Vladimir Nabokov’s Ada: In the “Crystal Ball” of Transcultural Utopia

Anna Ljunggren


Slavic and East European Journal, vol. 62, no.3 (Fall 2018), pp. 549–565


Vladimir Nabokov’s novel Ada or Ardor. A Family Chronicle (1969) is a trilingual  work saturated with literary and pictorial allusions. It is regarded here as a nexus with regard to different branches of Nabokov’s earlier writing. The dystopian/utopian part of Nabokov’s earlier work is expanded in Ada into the genre of the family novel, traditionally anchored in a referential historical and geographical reality. The article discusses images of space in Ada: the planetary utopias of Terra and Anti-Terra, where Anti-Terra is an anachronistic world of trilingual toponyms. The family chronicle is placed within internal smaller “utopias”: the idyllic Ardis Park, Ada’s larvarium—a lepidopterist’s scientific paradise—as well as the parodic erotic utopia of Villa Venus. It will be argued here that there exists a prototype for these hermetic spaces: Nabokov’s image of art as a “crystal ball” (“snow globe”). Finally, the question of a connection between the multilingualism of Nabokov’s Ada and its pictorial “turn” will be discussed: it will be argued that pictorial sources provide images of space, replacing real referential ones. Vladimir Nabokov’s novel Ada or Ardor. A Family Chronicle (1969) is a trilingual  work saturated with literary and pictorial allusions. It is regarded here as a nexus with regard to different branches of Nabokov’s earlier writing. The dystopian/utopian part of Nabokov’s earlier work is expanded in Ada into the genre of the family novel, traditionally anchored in a referential historical and geographical reality. The article discusses images of space in Ada: the planetary utopias of Terra and Anti-Terra, where Anti-Terra is an anachronistic world of trilingual toponyms. The family chronicle is placed within internal smaller “utopias”: the idyllic Ardis Park, Ada’s larvarium—a lepidopterist’s scientific paradise—as well as the parodic erotic utopia of Villa Venus. It will be argued here that there exists a prototype for these hermetic spaces: Nabokov’s image of art as a “crystal ball” (“snow globe”). Finally, the question of a connection between the multilingualism of Nabokov’s Ada and its pictorial “turn” will be discussed: it will be argued that pictorial sources provide images of space, replacing real referential ones.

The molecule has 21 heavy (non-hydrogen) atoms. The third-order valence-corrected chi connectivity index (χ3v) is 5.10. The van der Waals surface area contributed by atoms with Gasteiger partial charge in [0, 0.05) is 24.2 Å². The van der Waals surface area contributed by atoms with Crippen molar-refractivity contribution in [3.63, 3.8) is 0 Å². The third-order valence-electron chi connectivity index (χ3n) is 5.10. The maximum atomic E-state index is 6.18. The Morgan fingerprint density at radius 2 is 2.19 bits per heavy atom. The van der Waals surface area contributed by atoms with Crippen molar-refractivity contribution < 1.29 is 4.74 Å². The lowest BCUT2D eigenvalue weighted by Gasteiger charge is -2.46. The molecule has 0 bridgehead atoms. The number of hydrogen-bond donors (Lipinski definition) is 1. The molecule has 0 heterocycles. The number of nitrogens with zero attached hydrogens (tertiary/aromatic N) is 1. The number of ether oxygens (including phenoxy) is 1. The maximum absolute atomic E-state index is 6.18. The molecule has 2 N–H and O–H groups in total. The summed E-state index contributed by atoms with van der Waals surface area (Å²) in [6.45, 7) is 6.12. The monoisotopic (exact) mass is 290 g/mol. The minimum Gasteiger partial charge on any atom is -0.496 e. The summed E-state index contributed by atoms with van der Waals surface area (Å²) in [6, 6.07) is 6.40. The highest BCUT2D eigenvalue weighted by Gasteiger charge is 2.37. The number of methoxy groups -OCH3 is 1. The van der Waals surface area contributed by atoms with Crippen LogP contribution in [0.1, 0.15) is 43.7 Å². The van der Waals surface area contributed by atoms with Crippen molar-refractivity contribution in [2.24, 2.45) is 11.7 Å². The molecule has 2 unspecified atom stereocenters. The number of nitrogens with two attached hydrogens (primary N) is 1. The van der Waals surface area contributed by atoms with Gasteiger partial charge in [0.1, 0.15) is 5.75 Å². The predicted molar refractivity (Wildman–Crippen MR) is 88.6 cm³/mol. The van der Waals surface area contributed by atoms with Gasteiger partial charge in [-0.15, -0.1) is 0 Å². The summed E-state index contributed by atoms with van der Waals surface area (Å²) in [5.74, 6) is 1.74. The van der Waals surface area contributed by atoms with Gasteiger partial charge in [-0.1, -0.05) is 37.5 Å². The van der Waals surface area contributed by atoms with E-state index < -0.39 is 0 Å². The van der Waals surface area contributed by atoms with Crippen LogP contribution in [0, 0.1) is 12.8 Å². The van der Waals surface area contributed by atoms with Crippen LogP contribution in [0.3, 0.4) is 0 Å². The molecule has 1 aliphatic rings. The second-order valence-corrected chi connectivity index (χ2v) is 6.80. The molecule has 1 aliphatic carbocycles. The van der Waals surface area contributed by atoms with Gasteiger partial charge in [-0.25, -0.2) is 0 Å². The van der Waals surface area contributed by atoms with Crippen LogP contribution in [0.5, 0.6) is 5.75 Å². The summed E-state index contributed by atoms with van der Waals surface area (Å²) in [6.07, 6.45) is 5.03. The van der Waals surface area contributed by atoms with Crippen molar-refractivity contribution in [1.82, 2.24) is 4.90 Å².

Ада Владимира Набокова: в “хрустальном шаре” транскультурной утопии

Анна Юнггрен

Поздний роман Вл. Набокова Ада (1969) в последнее время привлекает к себе все больше внимания как образец транскультурной и даже трансмедийной литературы, т. е. как ранний предшественник тенденций, которые мы видим в современной культуре. В статье обсуждаются образы пространства многоязычного мира Ады: планетарные утопии Терры и Антитерры, в котором Антитерра конструируется из трехъязычных топонимов. Утопическая /дистопическая линия более ранних произведений Набокова, переносится в Аде на семейный роман, традиционно помещаемый на фоне и географической реальности. Небольшие замкнутые топосы встроены в семейную хронику и поддерживают ее утопический модус: это идиллическое видение Ардиса, поместья и парка, ларварий Ады, научный рай энтомолога, а также эротическая утопия Виллы Венус. Источником последней мог быть дом Венеры в Помпеях. Как будет показано, прототипом всех этих герметических пространств служит один образ Набокова: хрустальный шар как сфера искусства. Утопии находятся вне времени: эту черту они разделяют с изобразительными цитатами, зрительными фрагментами памяти и прототипическими ядрами произведений Набокова.


Anna Ljunggren is Professor of Russian at Stockholm University. Her main area of research has been nineteenth- and twentieth-century literature, predominantly poetry (Boris Pasternak, Elena Guro, Innokentii Anneskii, Fedor Tiutchev). She currently participates in the Swedish national research program “Cosmopolitan and Vernacular Dynamics in World Literatures” and has earlier conducted a project dedicated to contemporary Russian prose at the turn of the millennium. She is originally from St. Petersburg, where she received her MA in Romance languages.